A clinical translation of tissue engineering to treat delayed or non-union fractures
OsteoLife develops an implant for poorly healing fractures, a common problem among older patients. EIT Health is supporting preparation of human testing of this innovation, which uses cells that are derived from bone tissue and grown on a calcium phosphate scaffold to treat fractures of long bones, especially the tibia, or shin bone.
TiGeniX, a biotech spin-off of KU Leuven, developed ChondroCelect® – which in 2009 became the first advanced therapeutic medicinal product (ATMP) to gain EU marketing approval. Prometheus, the division of Skeletal Tissue Engineering of KU Leuven, is now leveraging this experience by creating a new spin-off, producing novel ATMPs to treat bone and cartilage injuries for non-unions (fractures that won’t heal) and osteochondral repair.
The project lead is Prof. Frank Luyten, Director of Prometheus and Co-founder of TiGenix. He brings extensive experience, particularly in navigating the complex regulatory landscape and in obtaining early stage investment. Dr. Hermann Oppermann of Genera Research Ltd. contributes extensive knowledge and experience in creating novel, recombinant Bone Morphogenetic Proteins.
Europe is facing an increasing need for a cost-effective solution to restore damaged skeletal tissue in an ageing population, in order to ensure mobility and independence. The OsteoLife consortium has developed a novel solution: a tissue-engineered implant consisting of periosteum derived (stem) cells seeded on a calcium phosphate scaffold coated with growth factor (Bone Morphogenetic Protein).
EIT Health funding will contribute to finalising pre-clinical testing of the implant, as well as updating the necessary Ethical Committee and Regulatory Authority dossiers, in order to move into clinical testing in humans.
The intellectual property generated from this work will contribute to the creation of a spin-off company, and will form the foundation for attracting the capital investment required for the further clinical development and scale-up of GMP manufacturing processes, in order to make the implant available to the target population.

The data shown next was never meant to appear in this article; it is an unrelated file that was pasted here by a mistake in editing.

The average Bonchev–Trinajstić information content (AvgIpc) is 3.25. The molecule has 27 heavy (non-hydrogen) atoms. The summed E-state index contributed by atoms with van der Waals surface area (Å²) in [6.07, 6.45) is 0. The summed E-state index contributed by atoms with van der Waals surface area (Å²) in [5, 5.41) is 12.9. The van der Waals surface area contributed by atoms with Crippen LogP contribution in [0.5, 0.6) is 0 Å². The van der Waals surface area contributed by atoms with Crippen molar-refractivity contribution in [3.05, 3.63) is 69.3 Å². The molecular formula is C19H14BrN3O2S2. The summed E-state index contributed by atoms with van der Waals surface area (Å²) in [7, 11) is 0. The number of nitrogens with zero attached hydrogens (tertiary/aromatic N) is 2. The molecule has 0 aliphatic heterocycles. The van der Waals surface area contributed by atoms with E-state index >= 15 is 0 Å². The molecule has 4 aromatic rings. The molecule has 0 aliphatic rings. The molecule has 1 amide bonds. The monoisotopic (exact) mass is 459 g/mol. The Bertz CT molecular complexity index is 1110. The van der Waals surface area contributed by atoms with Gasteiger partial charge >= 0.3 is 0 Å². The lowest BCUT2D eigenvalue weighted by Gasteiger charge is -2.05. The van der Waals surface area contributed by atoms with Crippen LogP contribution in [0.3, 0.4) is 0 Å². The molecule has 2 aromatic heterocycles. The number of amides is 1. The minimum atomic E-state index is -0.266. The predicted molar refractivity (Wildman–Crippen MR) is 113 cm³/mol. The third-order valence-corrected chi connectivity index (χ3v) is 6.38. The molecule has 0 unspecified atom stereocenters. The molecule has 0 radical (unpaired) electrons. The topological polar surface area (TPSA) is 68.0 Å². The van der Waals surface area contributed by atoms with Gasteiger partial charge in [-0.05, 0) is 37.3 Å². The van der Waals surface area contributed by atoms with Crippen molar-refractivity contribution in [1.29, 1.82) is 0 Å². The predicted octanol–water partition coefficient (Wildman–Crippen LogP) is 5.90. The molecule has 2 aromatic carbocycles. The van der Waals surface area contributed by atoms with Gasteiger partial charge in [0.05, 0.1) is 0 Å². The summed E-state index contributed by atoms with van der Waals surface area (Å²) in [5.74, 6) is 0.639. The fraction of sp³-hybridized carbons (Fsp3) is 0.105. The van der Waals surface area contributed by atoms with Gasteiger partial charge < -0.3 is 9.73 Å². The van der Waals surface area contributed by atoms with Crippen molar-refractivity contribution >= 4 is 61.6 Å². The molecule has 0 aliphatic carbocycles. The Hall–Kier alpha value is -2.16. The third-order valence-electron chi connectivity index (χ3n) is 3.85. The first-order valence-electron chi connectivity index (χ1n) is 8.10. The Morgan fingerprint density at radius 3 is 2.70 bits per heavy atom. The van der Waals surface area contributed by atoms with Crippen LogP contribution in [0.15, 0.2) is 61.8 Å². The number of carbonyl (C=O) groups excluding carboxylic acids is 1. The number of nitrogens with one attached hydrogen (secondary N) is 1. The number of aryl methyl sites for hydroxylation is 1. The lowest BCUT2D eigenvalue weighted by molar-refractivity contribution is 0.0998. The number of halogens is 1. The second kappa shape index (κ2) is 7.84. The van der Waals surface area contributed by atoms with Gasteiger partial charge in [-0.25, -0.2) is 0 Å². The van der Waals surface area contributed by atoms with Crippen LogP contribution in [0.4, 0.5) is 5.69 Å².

OsteoLife promises to help patients whose quality of life would suffer greatly due to non-healing fractures that require recurrent surgeries – and in a worst-case, amputation. Payers benefit as the solution can lead to a reduction in hospital costs by up to 50% (particularly in ageing patients with osteoporosis). And society’s economic burden will also be reduced by enabling patients to return to productive activity.
Why this is an EIT Health project
Osteo-Life contributes to the EIT Health challenge of supporting active ageing by commercialising a new, regenerative-medicine-based therapy designed to overcome functional loss in mobility that particularly afflicts older adults. It is aligned with the EIT Health Focus Area of “Health Continuum Care Pathways” because it seeks evidence-based implementation of an innovative health delivery solution.
Partner classification: Education, Research
Partner type: Associate Partner
KU Leuven (together with University Hospitals Leuven) is a research-intensive, internationally oriented university that carries out excellence-driven research in health and care and is dedicated to build bridges between science, society and industry.
KU Leuven, Oude Markt 13, 3000 Leuven, Belgium